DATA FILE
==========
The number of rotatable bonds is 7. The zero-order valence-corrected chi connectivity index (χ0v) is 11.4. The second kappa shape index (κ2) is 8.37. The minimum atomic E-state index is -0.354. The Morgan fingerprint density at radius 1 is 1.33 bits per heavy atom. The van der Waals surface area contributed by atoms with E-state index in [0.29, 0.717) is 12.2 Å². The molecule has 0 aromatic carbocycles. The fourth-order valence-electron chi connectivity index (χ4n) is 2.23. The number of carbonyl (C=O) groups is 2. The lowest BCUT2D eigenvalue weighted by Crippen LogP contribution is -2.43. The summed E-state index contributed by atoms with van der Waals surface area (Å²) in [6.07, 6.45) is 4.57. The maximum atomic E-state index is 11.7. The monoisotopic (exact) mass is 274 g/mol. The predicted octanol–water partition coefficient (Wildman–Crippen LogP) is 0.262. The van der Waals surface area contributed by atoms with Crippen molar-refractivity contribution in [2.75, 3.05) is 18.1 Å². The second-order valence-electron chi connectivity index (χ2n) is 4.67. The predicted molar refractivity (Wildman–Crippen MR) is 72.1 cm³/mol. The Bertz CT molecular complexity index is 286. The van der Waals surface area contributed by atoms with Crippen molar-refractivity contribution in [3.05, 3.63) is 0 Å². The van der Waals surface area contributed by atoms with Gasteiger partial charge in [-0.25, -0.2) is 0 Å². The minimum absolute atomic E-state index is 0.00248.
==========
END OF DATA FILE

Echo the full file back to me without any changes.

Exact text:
The number of rotatable bonds is 7. The zero-order valence-corrected chi connectivity index (χ0v) is 11.4. The second kappa shape index (κ2) is 8.37. The minimum atomic E-state index is -0.354. The Morgan fingerprint density at radius 1 is 1.33 bits per heavy atom. The van der Waals surface area contributed by atoms with E-state index in [0.29, 0.717) is 12.2 Å². The molecule has 0 aromatic carbocycles. The fourth-order valence-electron chi connectivity index (χ4n) is 2.23. The number of carbonyl (C=O) groups is 2. The lowest BCUT2D eigenvalue weighted by Crippen LogP contribution is -2.43. The summed E-state index contributed by atoms with van der Waals surface area (Å²) in [6.07, 6.45) is 4.57. The maximum atomic E-state index is 11.7. The monoisotopic (exact) mass is 274 g/mol. The predicted octanol–water partition coefficient (Wildman–Crippen LogP) is 0.262. The van der Waals surface area contributed by atoms with Crippen molar-refractivity contribution in [2.75, 3.05) is 18.1 Å². The second-order valence-electron chi connectivity index (χ2n) is 4.67. The predicted molar refractivity (Wildman–Crippen MR) is 72.1 cm³/mol. The Bertz CT molecular complexity index is 286. The van der Waals surface area contributed by atoms with Crippen molar-refractivity contribution in [3.05, 3.63) is 0 Å². The van der Waals surface area contributed by atoms with Gasteiger partial charge in [-0.25, -0.2) is 0 Å². The minimum absolute atomic E-state index is 0.00248.